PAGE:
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Desert Diary
Plants/Plant Sex


We have the natural tendency to think of other animals and of plants as being basically similar to ourselves. And often they are. Some, though, are very different indeed. We believe having separate male and female individuals is natural, and tend to sneer at such animals as snails that are hermaphrodites—both male and female. Perhaps if snails weren't quite so slow-witted, they would consider us as the odd ones.

Many plants, likewise, figuratively march to the beat of a different drummer. Some, like our desert's Four-wing Saltbush, divide up the sexes "properly", but many kinds have both female and male parts. In a so-called perfect flower, the centrally placed pistil contains the ovules, or eggs. The surrounding stamens are the male structures that produce pollen—pollen that results in fertilization of the eggs. But even here, variety rules. Some kinds of plants fertilize themselves; others never do. And more than a few refuse to rely on risky sex alone, producing new plants from other parts of their bodies—parts as sexless as any stone.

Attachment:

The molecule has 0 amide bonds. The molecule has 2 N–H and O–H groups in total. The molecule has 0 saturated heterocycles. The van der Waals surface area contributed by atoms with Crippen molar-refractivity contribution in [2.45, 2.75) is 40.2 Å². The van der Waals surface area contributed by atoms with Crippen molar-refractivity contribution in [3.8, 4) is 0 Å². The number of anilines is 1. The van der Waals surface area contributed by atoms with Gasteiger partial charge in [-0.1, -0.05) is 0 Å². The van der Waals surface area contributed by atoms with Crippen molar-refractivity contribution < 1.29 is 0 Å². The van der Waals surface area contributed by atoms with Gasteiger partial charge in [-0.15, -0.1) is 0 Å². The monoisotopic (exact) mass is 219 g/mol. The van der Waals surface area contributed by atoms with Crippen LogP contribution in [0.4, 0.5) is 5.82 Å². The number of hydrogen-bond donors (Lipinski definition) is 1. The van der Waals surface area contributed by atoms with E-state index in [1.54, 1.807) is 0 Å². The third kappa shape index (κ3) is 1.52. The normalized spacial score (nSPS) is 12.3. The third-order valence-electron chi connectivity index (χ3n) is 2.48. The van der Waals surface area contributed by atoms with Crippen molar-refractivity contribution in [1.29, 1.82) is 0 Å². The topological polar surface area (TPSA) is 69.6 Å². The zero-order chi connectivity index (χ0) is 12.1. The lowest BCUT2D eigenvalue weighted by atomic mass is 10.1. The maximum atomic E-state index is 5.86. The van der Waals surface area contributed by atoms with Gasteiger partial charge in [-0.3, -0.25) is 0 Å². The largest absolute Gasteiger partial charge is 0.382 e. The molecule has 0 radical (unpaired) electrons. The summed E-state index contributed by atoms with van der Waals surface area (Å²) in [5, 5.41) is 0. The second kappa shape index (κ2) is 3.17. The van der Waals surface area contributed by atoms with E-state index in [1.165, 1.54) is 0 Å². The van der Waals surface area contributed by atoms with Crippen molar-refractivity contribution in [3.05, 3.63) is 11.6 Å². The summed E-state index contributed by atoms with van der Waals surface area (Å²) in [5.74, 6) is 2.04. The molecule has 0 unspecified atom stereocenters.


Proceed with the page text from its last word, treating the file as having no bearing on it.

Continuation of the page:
pen and ink


Contributor: Arthur H. Harris, Laboratory for Environmental Biology, Centennial Museum, University of Texas at El Paso.

Desert Diary is a joint production of the Centennial Museum and KTEP National Public Radio at the University of Texas at El Paso.

sexual parts of a flower  closeup of flower

A "perfect" flower (the example shown is a Desert Willow). Left: The lower portion of the fused petals has been removed to reveal the sexual parts. Right: A close-up, showing the flower in more detail.



Web Resources

The Ecotree. A game to learn the parts of a flower.